A town rather than a camp
While New York City is generally known as a home for immigrants and transients, a place for people on the move looking to move, Bay Ridge is known for having families that stay through multiple generations. This might contribute to the comfort level that you can feel in the air. Comfort or not, the riding is good. Simple, straightforward, pretty surroundings, and great views.
Riding up and down the ridge
I thought of Bay Ridge as “gritty” for years. That was before I took this ride. The route starts out on the edge of a busy commercial strip, but by taking a side street, you quickly leave that world behind. In a few blocks, you’re on a bike path and that you climbed out of a subway station minutes earlier is largely forgotten. Pass Owl’s Head Park, turn on Shore Road, and you have stately houses on one side and New York Bay on the other. The view over the water, taking in the Verrazano Narrows and the bridge of that name, with Staten Island in the background is impressive enough that it’s easy to not notice the Belt Parkway buzzing below.
At the end of Shore, you turn onto a sidewalk to ride over the highway and drop down to Shore Road Park. You’re effectively riding back from where you came, and straight ahead is New Jersey and Upper New York Bay. Once at the northern end of the path, turn to enjoy Pier 69.
Pier 69. Views. Fishing. Time to stop and take in a good look.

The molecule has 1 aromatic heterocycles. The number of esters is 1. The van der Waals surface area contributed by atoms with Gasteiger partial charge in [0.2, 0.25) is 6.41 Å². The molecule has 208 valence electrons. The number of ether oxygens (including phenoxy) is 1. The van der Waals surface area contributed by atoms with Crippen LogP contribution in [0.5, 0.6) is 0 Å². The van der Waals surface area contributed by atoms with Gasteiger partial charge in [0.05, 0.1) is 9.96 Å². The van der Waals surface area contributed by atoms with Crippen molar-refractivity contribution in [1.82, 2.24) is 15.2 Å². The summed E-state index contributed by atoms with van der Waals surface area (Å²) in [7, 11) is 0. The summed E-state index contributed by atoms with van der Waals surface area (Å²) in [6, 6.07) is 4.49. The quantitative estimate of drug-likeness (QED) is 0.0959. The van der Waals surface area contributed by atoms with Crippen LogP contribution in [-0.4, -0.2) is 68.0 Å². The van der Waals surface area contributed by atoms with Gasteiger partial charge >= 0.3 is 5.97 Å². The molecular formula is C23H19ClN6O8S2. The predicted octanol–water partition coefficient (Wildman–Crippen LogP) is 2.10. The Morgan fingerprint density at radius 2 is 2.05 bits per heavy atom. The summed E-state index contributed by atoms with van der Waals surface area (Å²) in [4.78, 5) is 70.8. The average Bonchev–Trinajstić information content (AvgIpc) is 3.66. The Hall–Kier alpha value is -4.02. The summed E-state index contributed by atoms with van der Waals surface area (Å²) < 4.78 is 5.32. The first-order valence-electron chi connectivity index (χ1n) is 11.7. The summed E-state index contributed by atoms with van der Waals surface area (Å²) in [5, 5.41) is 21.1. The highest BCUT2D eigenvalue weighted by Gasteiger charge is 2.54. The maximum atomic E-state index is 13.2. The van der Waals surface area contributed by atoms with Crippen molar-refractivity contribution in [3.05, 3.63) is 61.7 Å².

Turn around and head out. Once you climb out of the park, turn and you’re on Shore road again. Take it to 83rd Street, where you’ll turn and venture into the neighborhood. Once you get to Narrows, the first intersection, stop and turn and check out the home known as The Gingerbread House. It’s worth a look.
Back on 83rd. Pop out on Third Avenue. Third Avenue is a good place for a break. Several cozy cafes and eateries line the block between 83rd and 84th where you’ll turn again and make it to Ridge Boulevard.
Ridge is yet another quiet street and will take you back north through the neighborhood. Near the end, you’ll turn on Senator, make your way back to Fourth Avenue, and the ride is already done.
Swill and Provisions
Both Fourth Avenue,where the ride begins and ends, and Third Avenue, where the ride passes, are crowded with choices. The eateries at Third avenue are more diverse, more interesting, and have a more casual atmosphere, all good for taking the time to enjoy your food.
Hanging out on the pier and fishing is a fine pastime. But checking out the Harbor Defense Museum in Fort Hamilton is a great way to educate yourself about the important task of defending waterways. The museum itself is located in a former defense bastion and is stocked with artifacts from World War II, when the Germans periodically tried invading, all the way back to the Revolutionary War (during which New York was an important battleground.
If you’re riding on Saturdays, check out the Stand4 Gallery and Community Art Center. It’s a little off-piste, but a different sort of art gallery; less pretense, more focused on community and the future.
Deets (Bay Ridge Bike Ride)
How to get there: Take the R train to the Bay Ridge Avenue stop.
Distance: 8.2 miles
Elevation Gained: 434 Feet
Terrain: Mostly flat, though you descend and ascend the ridge.
Ride Rating: @@
Notes: Urban, suburban, and park. Great views, good eats.